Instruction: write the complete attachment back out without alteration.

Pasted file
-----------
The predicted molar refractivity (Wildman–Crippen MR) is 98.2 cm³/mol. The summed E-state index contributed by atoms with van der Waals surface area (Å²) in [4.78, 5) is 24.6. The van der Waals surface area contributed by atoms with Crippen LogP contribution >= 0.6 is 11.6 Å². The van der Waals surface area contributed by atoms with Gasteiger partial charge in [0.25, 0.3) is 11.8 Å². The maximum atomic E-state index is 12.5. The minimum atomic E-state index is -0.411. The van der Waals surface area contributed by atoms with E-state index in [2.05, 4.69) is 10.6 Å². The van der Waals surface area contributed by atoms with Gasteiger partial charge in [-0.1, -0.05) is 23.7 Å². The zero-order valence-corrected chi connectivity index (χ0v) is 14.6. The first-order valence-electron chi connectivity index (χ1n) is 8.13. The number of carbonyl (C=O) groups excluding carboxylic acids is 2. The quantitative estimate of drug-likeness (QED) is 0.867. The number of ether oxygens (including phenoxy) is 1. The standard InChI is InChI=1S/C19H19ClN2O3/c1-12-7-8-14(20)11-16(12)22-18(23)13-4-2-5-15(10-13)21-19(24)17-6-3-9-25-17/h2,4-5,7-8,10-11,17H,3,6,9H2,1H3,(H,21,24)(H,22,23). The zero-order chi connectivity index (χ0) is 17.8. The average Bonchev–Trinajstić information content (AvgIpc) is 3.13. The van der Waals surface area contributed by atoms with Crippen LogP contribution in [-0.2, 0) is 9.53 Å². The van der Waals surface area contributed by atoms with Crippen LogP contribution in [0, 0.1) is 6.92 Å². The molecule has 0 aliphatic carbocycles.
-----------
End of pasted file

The predicted molar refractivity (Wildman–Crippen MR) is 98.2 cm³/mol. The summed E-state index contributed by atoms with van der Waals surface area (Å²) in [4.78, 5) is 24.6. The van der Waals surface area contributed by atoms with Crippen LogP contribution >= 0.6 is 11.6 Å². The van der Waals surface area contributed by atoms with Gasteiger partial charge in [0.25, 0.3) is 11.8 Å². The maximum atomic E-state index is 12.5. The minimum atomic E-state index is -0.411. The van der Waals surface area contributed by atoms with E-state index in [2.05, 4.69) is 10.6 Å². The van der Waals surface area contributed by atoms with Gasteiger partial charge in [-0.1, -0.05) is 23.7 Å². The zero-order valence-corrected chi connectivity index (χ0v) is 14.6. The first-order valence-electron chi connectivity index (χ1n) is 8.13. The number of carbonyl (C=O) groups excluding carboxylic acids is 2. The quantitative estimate of drug-likeness (QED) is 0.867. The number of ether oxygens (including phenoxy) is 1. The standard InChI is InChI=1S/C19H19ClN2O3/c1-12-7-8-14(20)11-16(12)22-18(23)13-4-2-5-15(10-13)21-19(24)17-6-3-9-25-17/h2,4-5,7-8,10-11,17H,3,6,9H2,1H3,(H,21,24)(H,22,23). The zero-order chi connectivity index (χ0) is 17.8. The average Bonchev–Trinajstić information content (AvgIpc) is 3.13. The van der Waals surface area contributed by atoms with Crippen LogP contribution in [-0.2, 0) is 9.53 Å². The van der Waals surface area contributed by atoms with Crippen LogP contribution in [0, 0.1) is 6.92 Å². The molecule has 0 aliphatic carbocycles.